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Topic: Simplified Twin Paradox Resolution.
Replies: 7   Last Post: Jan 8, 2013 1:46 PM

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Koobee Wublee

Posts: 1,417
Registered: 2/21/06
Re: Simplified Twin Paradox Resolution.
Posted: Jan 7, 2013 1:43 PM
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On Jan 7, 10:02 am, Absolutely Vertical wrote:
> On 1/5/2013 10:24 AM, Vilas Tamhane wrote:

> > It is perfectly symmetrical. Note that SR does not seek to find who
> > actually fired the rocket. Between the two spaceships A and B, A can
> > accelerate or B can accelerate or both can accelerate. SR deals with
> > uniform motion after acceleration.

>
> that's not so.


That was what PD said years ago. Stupid PD, an ex-professor of
physics at a university in Texas. <shrug>

> if both accelerate, there is no time difference.

After both have done their acceleration, they continue to move away
from each other. What is their relative speed? Does the Lorentz
transform not say time dilation? At this moment, who is actually
moving, and who is not? If time dilation is building up, how does it
evaporate? <shrug>

> the fact that one accelerates and the other doesn't is the reason there
> is a difference.


Actually not according to the Lorentz transform. You cannot make up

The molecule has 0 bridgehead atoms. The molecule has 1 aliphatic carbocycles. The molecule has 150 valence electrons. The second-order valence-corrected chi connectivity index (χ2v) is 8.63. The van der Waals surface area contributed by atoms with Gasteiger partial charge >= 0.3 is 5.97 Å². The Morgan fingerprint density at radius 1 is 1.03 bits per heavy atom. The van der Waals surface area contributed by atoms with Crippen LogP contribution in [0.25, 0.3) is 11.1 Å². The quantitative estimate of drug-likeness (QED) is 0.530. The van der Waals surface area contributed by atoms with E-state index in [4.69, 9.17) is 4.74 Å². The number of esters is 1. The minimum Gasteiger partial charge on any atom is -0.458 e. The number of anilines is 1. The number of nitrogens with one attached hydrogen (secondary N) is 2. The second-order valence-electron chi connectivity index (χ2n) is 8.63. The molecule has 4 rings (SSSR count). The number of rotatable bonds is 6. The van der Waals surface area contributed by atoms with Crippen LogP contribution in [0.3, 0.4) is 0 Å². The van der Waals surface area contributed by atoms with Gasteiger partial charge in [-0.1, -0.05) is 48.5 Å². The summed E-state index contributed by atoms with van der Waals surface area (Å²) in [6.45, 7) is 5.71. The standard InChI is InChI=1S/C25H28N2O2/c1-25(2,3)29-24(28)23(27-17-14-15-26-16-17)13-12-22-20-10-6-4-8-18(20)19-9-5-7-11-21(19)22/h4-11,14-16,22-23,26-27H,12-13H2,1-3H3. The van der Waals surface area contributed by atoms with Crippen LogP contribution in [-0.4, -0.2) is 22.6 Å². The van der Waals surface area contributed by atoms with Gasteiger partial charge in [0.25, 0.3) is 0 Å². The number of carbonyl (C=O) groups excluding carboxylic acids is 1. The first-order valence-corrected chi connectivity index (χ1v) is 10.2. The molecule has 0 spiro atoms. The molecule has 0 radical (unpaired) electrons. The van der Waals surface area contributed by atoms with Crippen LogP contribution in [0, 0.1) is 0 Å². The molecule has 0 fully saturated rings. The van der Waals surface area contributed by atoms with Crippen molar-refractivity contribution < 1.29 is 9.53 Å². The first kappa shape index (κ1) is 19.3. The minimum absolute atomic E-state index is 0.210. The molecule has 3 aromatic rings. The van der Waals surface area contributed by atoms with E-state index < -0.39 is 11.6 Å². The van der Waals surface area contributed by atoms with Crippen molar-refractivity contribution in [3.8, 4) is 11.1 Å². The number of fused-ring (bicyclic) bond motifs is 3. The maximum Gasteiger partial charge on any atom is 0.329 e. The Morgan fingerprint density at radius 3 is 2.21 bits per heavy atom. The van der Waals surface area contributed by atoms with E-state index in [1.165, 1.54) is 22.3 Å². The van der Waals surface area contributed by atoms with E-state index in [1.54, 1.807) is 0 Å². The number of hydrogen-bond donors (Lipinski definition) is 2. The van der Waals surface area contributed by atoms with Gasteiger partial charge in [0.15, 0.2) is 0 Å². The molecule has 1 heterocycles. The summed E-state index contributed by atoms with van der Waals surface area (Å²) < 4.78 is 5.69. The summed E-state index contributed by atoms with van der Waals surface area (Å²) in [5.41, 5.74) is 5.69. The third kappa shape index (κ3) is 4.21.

your own laws of physics. You are no god. <shrug>

> sr accounts for the difference in that case. if you
> thought that sr just ignores acceleration then you thought wrong and the
> twin example was designed to elicit that mistake.


In this case, both accelerate with a coasting period to allow for
mutual time dilation building up. Shouldn?t the magic effect of
acceleration cancel out? If not, why not? Just what part of this
simple scenario do you not understand, PD? <shrug>

Let?s recap the mathemagic trick Einstein dingleberries like to pitch
when one accelerates and the other does not.

** dt1 = dt2 / sqrt(1 ? B^2)

And

** dt2 = dt1 sqrt(1 ? B^2)

Where

** B c = Relative speed between 1 and 2

When both accelerate, well they will probably say the following.

** dt1 = dt2

And

** dt2 = dt1

It is indeed interesting what type of mathemagic trick they are going
to pull out when both 1 and 2 are coasting away or towards each
other. <shrug>

For reference, the Lorentz transform always says the following
regardless who is accelerating or no:

** dt1 = dt2 sqrt(1 ? B^2)

And

** dt2 = dt1 sqrt(1 ? B^2)

The only time when there is no contradiction is when (B^2 = 0).
<shrug>





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